Tuesday, September 5, 2017
Book Review: 'Lost and Gone Forever' by Alex Grecian
It is advisable to read Alex Grecian’s Scotland Yard’s Murder Squad series in order, since each novel picks up where the previous one leaves off. “Lost and Gone Forever” includes many of the characters we have come to know so well: Nevil Hammersmith, a former policeman, spends countless hours searching for his missing friend, Walter Day; Claire, Walter’s steadfast wife, writes poems and stories for her children that are later published; Leland Carlyle is Claire’s wealthy, arrogant, and overbearing father; Dr. Bernard Kingsley, a pathologist, has mentored his daughter, Fiona, in the healing arts; and our villain, Jack the Ripper, is a charming fiend who spreads fear and mayhem wherever he goes.
When we last saw Walter Day, he was in Jack’s clutches, and the detective’s future looked grim. For his own perverted reasons, Jack decides to let Walter go, but when the young man is released, he has forgotten who he is. Jack, on the other hand, lands a good job and keeps doing what he does best—murdering and dismembering anyone whom he considers a threat or an annoyance. The plot is overly cluttered and has farcical elements interspersed with scenes of blood and gore. This time around, someone hires a pair of eccentric murderers-for-hire; a gorgeous and exotic new department store, Plumm’s Emporium, opens for business and is destined to play a central role in the drama; Fiona waits for the clueless Nevil to notice that she is a grown woman who is in love with him; and Hatty Pitt, Nevil’s employee, is eager to do some sleuthing of her own. Grecian imbues his writing with the wonderful fogbound atmosphere of Victorian London, and his prose is enlivened by droll dialogue and fanciful touches.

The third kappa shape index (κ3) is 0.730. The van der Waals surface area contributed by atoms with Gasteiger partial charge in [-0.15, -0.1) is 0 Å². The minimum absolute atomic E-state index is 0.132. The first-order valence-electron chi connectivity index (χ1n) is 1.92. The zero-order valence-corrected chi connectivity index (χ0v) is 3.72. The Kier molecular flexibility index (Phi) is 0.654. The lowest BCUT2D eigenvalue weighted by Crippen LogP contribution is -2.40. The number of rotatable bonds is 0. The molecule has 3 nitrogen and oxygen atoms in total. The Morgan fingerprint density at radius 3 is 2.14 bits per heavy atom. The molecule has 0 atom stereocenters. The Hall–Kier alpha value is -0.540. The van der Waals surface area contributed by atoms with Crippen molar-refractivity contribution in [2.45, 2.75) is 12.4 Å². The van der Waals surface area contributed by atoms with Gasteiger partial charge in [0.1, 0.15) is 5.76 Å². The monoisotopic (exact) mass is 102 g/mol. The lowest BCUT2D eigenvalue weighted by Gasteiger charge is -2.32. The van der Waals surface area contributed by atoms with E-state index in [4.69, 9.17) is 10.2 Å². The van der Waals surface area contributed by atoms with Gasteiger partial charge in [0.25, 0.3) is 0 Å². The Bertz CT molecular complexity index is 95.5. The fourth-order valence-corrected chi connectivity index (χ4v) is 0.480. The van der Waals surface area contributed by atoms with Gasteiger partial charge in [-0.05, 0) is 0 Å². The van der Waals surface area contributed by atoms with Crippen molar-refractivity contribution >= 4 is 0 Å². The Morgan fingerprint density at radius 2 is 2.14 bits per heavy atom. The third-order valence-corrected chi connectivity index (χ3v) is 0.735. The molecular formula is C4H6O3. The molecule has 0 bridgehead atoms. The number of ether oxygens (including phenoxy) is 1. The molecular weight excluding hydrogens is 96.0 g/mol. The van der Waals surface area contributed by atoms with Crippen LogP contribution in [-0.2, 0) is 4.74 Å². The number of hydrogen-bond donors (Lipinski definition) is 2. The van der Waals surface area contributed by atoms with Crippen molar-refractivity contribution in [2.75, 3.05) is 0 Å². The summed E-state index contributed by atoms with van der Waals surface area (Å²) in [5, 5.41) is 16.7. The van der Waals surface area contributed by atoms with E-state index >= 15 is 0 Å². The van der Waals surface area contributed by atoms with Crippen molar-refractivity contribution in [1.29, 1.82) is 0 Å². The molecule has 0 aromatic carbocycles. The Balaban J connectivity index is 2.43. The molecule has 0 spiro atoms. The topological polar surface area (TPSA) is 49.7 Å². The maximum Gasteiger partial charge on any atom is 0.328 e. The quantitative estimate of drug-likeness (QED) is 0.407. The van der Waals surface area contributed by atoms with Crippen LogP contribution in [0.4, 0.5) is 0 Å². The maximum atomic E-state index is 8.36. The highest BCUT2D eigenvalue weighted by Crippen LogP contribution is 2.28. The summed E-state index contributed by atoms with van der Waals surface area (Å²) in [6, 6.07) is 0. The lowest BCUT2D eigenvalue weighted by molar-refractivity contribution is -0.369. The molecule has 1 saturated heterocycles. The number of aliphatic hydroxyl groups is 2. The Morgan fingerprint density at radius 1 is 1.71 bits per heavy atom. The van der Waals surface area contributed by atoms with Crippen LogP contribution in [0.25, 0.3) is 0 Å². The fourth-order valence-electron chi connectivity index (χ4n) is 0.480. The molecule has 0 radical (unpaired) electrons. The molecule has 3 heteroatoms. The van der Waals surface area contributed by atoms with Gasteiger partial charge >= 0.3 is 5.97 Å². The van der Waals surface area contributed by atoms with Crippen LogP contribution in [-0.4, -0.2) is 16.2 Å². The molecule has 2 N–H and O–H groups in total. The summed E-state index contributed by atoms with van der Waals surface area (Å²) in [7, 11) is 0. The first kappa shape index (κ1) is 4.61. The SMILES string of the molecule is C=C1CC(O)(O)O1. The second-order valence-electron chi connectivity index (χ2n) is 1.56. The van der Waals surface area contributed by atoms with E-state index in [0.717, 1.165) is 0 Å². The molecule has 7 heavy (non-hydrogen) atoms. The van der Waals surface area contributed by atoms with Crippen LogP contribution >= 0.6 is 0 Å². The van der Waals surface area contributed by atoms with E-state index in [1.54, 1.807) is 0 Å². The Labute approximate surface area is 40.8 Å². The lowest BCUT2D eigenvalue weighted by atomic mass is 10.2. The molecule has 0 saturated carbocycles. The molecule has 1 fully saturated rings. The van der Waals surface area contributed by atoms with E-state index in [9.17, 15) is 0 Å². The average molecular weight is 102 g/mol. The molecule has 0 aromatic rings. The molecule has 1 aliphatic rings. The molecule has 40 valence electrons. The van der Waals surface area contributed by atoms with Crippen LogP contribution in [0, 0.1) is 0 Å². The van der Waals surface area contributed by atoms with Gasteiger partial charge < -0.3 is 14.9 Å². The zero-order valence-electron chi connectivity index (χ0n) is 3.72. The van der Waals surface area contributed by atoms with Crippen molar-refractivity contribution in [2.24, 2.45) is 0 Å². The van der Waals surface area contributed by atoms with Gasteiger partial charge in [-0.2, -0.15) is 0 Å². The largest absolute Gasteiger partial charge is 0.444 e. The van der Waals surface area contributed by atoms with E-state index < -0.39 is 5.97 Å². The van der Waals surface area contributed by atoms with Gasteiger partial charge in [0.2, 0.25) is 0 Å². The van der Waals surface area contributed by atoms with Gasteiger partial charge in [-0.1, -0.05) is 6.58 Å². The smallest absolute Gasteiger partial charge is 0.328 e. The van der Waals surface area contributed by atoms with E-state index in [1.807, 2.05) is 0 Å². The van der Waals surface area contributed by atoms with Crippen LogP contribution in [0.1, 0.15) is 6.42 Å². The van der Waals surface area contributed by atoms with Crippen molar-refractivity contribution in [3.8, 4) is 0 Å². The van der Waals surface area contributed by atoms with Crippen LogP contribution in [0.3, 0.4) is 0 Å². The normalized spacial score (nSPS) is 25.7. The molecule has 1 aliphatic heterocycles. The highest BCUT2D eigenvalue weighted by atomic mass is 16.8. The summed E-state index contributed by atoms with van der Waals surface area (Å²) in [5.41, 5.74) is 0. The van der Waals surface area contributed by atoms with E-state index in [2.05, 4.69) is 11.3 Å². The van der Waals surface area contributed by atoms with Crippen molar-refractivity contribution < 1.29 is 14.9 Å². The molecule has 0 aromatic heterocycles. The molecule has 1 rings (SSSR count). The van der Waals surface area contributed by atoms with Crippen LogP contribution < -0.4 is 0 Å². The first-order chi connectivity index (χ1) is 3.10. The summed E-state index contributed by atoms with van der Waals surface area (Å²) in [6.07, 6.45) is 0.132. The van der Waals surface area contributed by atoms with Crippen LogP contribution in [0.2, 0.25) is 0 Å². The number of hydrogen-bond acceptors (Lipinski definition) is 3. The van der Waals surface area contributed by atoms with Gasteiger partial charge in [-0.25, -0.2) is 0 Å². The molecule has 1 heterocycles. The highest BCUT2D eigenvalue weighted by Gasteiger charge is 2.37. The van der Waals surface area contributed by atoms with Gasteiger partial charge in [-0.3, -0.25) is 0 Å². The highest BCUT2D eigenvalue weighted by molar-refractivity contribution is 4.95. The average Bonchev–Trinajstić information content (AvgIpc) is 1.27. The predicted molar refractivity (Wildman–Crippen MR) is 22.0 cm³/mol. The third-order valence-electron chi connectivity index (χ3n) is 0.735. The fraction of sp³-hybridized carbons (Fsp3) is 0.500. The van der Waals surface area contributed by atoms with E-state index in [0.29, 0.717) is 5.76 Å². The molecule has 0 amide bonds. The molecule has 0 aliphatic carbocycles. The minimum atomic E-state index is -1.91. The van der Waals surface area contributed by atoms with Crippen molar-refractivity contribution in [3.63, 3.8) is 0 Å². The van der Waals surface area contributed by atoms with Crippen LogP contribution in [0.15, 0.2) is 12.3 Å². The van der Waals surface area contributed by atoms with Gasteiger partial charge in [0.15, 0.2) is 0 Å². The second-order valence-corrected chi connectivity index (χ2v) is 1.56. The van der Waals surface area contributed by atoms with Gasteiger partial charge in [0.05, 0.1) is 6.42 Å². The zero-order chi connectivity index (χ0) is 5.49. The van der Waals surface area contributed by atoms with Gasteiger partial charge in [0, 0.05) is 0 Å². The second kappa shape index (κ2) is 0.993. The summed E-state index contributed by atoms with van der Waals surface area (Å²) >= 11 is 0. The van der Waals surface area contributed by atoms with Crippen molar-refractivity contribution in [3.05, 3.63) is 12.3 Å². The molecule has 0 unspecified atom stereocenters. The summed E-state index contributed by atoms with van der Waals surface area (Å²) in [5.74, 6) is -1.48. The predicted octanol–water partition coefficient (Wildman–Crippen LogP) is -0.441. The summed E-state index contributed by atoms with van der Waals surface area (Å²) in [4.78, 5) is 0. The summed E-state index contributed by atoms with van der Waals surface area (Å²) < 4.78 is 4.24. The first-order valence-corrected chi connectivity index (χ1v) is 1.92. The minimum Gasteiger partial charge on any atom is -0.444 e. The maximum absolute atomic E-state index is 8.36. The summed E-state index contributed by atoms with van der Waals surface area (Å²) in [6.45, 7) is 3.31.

One of the reasons fans enjoy Grecian is that he does not stick to a predictable template. Jack the Ripper is not always a snarling monster. He can be mesmerizing (sometimes literally) and is a master manipulator who frequently convinces people to do his bidding. Neither Neville nor his colleagues find it easy to outwit this clever and calculating adversary. Unfortunately, everyone we care about is destined to suffer physical and emotional pain before the final page is turned. It is too bad that the conclusion is so chaotic, with everyone gathering in one place in a frenzy. In spite of its over-the-top finale, “Lost and Gone Forever,” with its mixture of melancholy and whimsy, is fast-paced, chilling, and occasionally hilarious.
Editor's note: This review was written by Eleanor Bukowsky and has been reposted with permission. Like what you read? Subscribe to the SFRB's free daily email notice so you can be up-to-date on our latest articles. Scroll up this page to the sign-up field on your right